The definition of counterintuitive is something that goes against what you believe would be logical or something that goes against common sense. If something is counterintuitive it means it’s the opposite of “intuitive” — in other words, it’s not easily understood in an instinctive, unconscious way. A red light for “go” and a green light for “stop” would be highly counterintuitive, for example.
Scientifically discovered, objective truths are often called counterintuitive when intuition, emotions, and other cognitive processes outside of deductive rationality interpret them to be wrong. However, the subjective nature of intuition limits the objectivity of what to call counterintuitive because what is counterintuitive for one may be intuitive for another. This might occur in instances where intuition changes with knowledge. For instance, many aspects of quantum mechanics or general relativity may sound counterintuitive to a layman, while they may be intuitive to a particle physicist.
In social and personality psychology we study phenomena that regular people reflect on and speculate about too. A connection to everyday lived experience is almost definitional to our field, whether you think it is something that we should actively pursue or just inevitably creeps in. So we have an extra source of intuitions – the intuitions of people who are living the phenomena that we study. Which includes ourselves, since social and personality psychologists are all human beings too.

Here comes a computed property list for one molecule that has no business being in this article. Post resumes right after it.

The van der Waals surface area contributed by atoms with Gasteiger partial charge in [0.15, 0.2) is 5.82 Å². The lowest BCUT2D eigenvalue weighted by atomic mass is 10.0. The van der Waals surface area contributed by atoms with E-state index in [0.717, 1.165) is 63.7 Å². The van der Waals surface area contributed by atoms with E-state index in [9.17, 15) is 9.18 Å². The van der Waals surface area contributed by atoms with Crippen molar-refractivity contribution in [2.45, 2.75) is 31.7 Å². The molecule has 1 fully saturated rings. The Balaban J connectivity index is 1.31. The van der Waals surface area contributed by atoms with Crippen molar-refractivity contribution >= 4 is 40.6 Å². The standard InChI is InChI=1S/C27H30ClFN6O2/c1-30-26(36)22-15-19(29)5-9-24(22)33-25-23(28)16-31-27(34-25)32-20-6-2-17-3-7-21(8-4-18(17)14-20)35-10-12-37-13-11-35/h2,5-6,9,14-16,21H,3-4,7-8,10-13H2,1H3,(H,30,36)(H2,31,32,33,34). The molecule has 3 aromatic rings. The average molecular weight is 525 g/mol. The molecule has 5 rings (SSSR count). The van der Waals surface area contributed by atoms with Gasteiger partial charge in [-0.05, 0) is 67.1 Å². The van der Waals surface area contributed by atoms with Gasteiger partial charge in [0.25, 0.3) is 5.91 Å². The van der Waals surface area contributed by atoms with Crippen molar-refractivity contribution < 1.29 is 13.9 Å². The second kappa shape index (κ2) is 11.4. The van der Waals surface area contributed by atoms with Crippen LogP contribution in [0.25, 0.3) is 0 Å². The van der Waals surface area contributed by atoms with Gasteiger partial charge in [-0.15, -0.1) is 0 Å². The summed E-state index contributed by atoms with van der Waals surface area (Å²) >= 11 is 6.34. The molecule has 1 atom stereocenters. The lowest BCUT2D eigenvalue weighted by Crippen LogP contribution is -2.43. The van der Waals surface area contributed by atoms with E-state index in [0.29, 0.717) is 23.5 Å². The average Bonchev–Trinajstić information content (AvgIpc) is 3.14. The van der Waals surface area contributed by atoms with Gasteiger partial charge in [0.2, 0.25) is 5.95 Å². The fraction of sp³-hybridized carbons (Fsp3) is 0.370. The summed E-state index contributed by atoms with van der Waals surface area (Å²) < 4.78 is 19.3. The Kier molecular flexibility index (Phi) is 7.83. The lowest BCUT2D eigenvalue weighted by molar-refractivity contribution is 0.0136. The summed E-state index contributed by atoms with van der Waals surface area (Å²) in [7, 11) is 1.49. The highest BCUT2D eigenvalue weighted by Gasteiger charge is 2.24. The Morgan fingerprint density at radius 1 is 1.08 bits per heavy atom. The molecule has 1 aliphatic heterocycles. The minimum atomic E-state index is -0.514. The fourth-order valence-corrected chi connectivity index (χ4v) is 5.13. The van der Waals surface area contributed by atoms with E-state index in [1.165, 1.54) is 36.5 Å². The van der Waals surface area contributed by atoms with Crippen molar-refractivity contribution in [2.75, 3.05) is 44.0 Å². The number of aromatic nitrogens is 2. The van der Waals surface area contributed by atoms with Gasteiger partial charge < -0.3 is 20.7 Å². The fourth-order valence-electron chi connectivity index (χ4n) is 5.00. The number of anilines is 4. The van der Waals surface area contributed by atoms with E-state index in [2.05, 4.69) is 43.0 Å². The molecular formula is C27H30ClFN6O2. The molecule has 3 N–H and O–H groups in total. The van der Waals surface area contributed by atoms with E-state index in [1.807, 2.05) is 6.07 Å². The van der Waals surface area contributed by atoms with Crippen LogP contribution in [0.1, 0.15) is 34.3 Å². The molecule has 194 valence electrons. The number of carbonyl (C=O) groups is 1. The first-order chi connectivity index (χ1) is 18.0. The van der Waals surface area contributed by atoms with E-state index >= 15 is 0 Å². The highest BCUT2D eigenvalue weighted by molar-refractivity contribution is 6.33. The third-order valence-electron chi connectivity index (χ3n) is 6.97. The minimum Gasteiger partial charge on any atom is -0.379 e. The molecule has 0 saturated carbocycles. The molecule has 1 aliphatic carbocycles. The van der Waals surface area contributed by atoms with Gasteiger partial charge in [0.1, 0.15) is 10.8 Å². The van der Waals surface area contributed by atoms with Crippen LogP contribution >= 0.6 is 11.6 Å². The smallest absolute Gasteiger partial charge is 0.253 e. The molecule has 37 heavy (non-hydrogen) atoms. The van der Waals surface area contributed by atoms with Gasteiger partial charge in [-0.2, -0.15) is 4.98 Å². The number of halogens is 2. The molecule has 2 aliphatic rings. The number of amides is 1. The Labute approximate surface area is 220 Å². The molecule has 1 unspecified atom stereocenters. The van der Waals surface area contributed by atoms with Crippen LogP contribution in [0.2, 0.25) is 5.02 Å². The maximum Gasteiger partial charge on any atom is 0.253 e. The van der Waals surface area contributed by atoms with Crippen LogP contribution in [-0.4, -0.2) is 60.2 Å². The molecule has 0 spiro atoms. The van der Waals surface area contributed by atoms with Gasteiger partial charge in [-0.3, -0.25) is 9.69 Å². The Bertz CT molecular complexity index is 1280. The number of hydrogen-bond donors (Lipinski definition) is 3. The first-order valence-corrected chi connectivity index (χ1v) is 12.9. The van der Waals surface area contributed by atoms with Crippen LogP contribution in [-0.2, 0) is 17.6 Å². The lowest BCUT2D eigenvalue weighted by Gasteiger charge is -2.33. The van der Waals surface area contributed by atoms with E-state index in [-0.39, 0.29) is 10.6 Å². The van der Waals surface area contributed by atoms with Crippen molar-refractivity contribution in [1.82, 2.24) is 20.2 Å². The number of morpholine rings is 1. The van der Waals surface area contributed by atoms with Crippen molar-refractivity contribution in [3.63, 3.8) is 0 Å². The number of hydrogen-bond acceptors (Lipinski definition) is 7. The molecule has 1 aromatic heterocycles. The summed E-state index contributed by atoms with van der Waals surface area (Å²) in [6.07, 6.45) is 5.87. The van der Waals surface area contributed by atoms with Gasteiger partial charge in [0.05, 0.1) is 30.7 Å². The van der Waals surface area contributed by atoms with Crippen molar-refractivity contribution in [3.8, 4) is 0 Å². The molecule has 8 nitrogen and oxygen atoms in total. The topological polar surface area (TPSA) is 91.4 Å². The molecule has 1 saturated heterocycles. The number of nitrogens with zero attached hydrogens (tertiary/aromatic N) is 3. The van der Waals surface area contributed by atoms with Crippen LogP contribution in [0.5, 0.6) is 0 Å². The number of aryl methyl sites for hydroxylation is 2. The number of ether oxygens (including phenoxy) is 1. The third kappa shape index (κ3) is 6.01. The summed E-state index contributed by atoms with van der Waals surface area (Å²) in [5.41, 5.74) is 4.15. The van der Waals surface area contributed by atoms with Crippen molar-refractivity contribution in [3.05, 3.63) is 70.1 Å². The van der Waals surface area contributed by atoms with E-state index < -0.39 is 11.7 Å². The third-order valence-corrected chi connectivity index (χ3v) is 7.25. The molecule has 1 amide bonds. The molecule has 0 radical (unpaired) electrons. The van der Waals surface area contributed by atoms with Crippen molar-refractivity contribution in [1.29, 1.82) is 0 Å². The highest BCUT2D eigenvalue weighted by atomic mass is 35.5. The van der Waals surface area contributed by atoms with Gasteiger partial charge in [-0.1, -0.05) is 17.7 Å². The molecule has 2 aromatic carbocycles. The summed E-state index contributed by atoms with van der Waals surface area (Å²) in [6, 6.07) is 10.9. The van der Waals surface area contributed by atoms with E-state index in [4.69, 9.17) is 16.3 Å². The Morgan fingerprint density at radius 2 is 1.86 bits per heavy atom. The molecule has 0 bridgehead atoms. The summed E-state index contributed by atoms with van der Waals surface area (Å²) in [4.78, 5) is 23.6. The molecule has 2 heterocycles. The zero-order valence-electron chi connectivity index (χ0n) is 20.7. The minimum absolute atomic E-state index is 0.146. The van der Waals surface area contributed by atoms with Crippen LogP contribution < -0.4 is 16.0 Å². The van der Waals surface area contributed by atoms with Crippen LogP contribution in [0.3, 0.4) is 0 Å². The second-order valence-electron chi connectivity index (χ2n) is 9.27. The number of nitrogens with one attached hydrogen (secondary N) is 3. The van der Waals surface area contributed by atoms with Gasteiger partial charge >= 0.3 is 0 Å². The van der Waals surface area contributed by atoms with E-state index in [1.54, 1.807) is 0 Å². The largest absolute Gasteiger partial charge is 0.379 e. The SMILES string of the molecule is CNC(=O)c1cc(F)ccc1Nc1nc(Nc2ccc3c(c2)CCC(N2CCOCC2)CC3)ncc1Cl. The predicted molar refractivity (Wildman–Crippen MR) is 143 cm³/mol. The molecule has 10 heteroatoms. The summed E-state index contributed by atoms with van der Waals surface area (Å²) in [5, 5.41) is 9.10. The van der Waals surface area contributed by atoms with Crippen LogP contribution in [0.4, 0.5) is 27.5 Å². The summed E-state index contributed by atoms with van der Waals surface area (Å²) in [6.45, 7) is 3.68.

Many scientific ideas that are generally accepted by people today were formerly considered to be contrary to intuition and common sense.
Another counterintuitive scientific idea concerns space travel: it was initially believed that highly streamlined shapes would be best for re-entering the earth’s atmosphere. In fact, experiments proved that blunt-shaped re-entry bodies make the most efficient heat shields when returning to earth from space. Blunt-shaped re-entry vehicles have been used for all manned spaceflights, including the Mercury, Gemini, Apollo, and Space Shuttle missions.
A classic example of the intuitive/counterintuitive divide can be found in computers: today they’re so easy to use a toddler can handle them; early ones were so counterintuitive they remained a head-scratching mystery to all but a few techies. Writing tip: note that counterintuitive is one of those words that used to be commonly hyphenated (like “nonetheless” and “secondhand”) but is now generally spelled as a single word.
For another example, when intuition systematically leads people to make consequentially bad decisions it can be important to document that and understand why. But being counterintuitive for counterintuitive’s sake? If intuitions vary widely and so do results, across contexts and populations — then we run the risk that placing too much value on counterintuitive findings will do more to incentive rhetorical flash than substantive discoveries.
Many examples of cognitive bias, such as:
- The clustering illusion that suggests that significant patterns exist in a set of random points when no other cause than chance is present
- That alignments of random points on a plane are vastly easier to find than intuition would suggest